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Tutorial - The facial nerve

In this tutorial, you will learn about the anatomy of the facial nerve. This nerve supplies the muscles of the face that are concerned with facial expressions. Smiling, frowning, blinking the eye and whistling are just some of the movements that the facial nerve allows us to do.

 

The importance of the facial nerve to us as clinicians is that diseases of the ear may damage it and cause paralysis. The clinician must, therefore, recognize the presence of paralysis as it implies serious ear disease such as cholesteatoma. The state of facial nerve function should always be noted when we examine an ear.

 

ANATOMICAL OVERVIEW

 

The facial nerve is one of the cranial nerves. Cranial nerves are nerves that come directly out of the brain. These are different to the nerves that move our arms or legs as those nerves come out of the spinal cord.

 

There are twelve cranial nerves and they do jobs like moving the eyes, moving the face, moving the tongue and shoulders, feeling pain in the face, detecting light, balance and sound and many other jobs. There is a list of the cranial nerves in the table below. You don’t have to worry about them all at this time although they will become important in the future. For now just take a look at the sorts of things that cranial nerves do.

The next few pictures show the cranial nerves as they appear under the brain and in real life.

This is a view of the underside of the brain (inferior side). It shows the cranial nerves.

 

Notice that the nerves are paired – that is that there is one on each side of the brain.

 

All of the nerves come directly out of the brain but the only one does not leave the skull. It is the olfactory nerve.

 

All of the others leave the skull through holes in the bone of the skull called foramina.

This is the inferior surface of an actual human brain. It shows the cranial nerves emerging from the brain. They are white in colour

The course of the facial nerve (the pathway that it follows from the brain into the facial muscles) is very complicated. However, what is important for us is that it passes with the vestibulocochlear nerve into the inner ear (cranial nerve 8), it then passes through the middle ear and mastoid before leaving the skull. Once out of the skull it travels inside the parotid salivary gland to get to the muscles in the face.

 

In other words, the facial nerve travels through areas of the body that ear clinicians examine and test every day. Diseases such as cholesteatoma, acute otitis media and acoustic neuroma can affect the facial nerve so we must know about the nerve and be able to examine it.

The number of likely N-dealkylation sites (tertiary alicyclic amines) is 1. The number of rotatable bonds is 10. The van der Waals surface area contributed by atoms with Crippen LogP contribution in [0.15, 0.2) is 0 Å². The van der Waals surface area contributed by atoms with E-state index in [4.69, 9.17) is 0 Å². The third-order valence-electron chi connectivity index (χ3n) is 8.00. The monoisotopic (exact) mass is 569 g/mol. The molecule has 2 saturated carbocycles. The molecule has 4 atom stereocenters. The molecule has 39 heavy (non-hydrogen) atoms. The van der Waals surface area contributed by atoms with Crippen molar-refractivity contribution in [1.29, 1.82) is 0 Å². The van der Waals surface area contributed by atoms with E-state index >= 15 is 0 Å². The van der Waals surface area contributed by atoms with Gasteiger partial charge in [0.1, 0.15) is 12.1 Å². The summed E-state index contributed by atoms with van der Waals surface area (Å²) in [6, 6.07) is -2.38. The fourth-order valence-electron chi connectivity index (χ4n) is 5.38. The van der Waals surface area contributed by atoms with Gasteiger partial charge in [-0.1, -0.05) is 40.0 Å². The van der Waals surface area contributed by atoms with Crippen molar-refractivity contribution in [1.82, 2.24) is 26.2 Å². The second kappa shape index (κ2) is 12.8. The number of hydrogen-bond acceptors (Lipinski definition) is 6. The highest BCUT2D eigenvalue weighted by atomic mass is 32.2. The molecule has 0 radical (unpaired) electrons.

The anatomy of the Facial nerve (Cranial nerve 7)

 

When we describe the course of the facial nerve we divide it into segments[1].  We will look at three of these: the intracranial segment, the intratemporal segment and the extratemporal segment.

 

The intracranial segment

This segment is that part of the nerve that lies inside the skull itself before it passes into the middle ear. Once the nerve has left the brain it passes into the internal acoustic meatus (IAM). In the IAM it runs with the cochlear nerve and the vestibular nerves.

This is a picture looking up through the internal acoustic meatus on the right side.

 

Imagine that you are standing inside the head looking out into it.

 

Superiorly there are two holes. The anterior one takes the facial nerve and the posterior one takes the superior vestibular nerve.

 

Inferiorly and anteriorly is the spiral foramina that takes the cochlear nerve while posteriorly is the foramen for the inferior vestibular nerve.

 

This diagram is a simpler way of looking at the anatomy.

 

S, I, A, and P are superior, inferior, anterior and posterior.

 

VII is Cranial nerve 7 – the facial nerve.

SV and IV are the superior and inferior vestibular nerves

 

C is the cochlear nerve

Figure: Two pictures that show the IAM and how the nerves pass through it.

 

Acoustic neuromas and fractures of the temporal bone can damage the nerve in this segment.

Once the nerve passes into its foramen it leaves the intracranial segment and enters the intratemporal segment.

 

The intratemporal segment

This is the segment of the nerve that lies inside the middle ear and mastoid. This is a very important part of the nerve because it is the part that is affected by middle ear diseases such as otitis media and cholesteatoma. These are diseases that you see all of the time.